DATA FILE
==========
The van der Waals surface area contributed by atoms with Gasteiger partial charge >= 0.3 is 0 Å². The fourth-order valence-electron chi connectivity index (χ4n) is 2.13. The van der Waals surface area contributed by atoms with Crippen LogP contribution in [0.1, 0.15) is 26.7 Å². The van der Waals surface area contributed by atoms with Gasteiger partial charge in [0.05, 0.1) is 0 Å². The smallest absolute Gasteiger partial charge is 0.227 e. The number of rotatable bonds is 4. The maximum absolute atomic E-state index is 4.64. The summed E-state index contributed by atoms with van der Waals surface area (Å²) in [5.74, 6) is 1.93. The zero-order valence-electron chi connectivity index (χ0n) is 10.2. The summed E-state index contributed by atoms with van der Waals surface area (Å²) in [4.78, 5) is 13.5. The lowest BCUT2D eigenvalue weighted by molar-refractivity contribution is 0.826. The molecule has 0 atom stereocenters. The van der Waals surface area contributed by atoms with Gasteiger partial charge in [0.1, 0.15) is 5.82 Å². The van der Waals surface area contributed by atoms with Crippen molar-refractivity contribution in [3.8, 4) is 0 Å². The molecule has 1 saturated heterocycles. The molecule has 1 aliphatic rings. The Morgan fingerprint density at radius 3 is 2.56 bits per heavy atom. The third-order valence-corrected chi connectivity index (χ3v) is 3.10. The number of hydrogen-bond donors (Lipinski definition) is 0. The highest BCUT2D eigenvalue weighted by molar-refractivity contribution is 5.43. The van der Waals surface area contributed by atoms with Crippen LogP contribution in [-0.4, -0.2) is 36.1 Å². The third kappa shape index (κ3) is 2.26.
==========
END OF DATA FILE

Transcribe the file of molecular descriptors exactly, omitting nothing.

The van der Waals surface area contributed by atoms with Gasteiger partial charge >= 0.3 is 0 Å². The fourth-order valence-electron chi connectivity index (χ4n) is 2.13. The van der Waals surface area contributed by atoms with Crippen LogP contribution in [0.1, 0.15) is 26.7 Å². The van der Waals surface area contributed by atoms with Gasteiger partial charge in [0.05, 0.1) is 0 Å². The smallest absolute Gasteiger partial charge is 0.227 e. The number of rotatable bonds is 4. The maximum absolute atomic E-state index is 4.64. The summed E-state index contributed by atoms with van der Waals surface area (Å²) in [5.74, 6) is 1.93. The zero-order valence-electron chi connectivity index (χ0n) is 10.2. The summed E-state index contributed by atoms with van der Waals surface area (Å²) in [4.78, 5) is 13.5. The lowest BCUT2D eigenvalue weighted by molar-refractivity contribution is 0.826. The molecule has 0 atom stereocenters. The van der Waals surface area contributed by atoms with Gasteiger partial charge in [0.1, 0.15) is 5.82 Å². The van der Waals surface area contributed by atoms with Crippen molar-refractivity contribution in [3.8, 4) is 0 Å². The molecule has 1 saturated heterocycles. The molecule has 1 aliphatic rings. The Morgan fingerprint density at radius 3 is 2.56 bits per heavy atom. The third-order valence-corrected chi connectivity index (χ3v) is 3.10. The number of hydrogen-bond donors (Lipinski definition) is 0. The highest BCUT2D eigenvalue weighted by molar-refractivity contribution is 5.43. The van der Waals surface area contributed by atoms with Crippen LogP contribution in [-0.4, -0.2) is 36.1 Å². The third kappa shape index (κ3) is 2.26.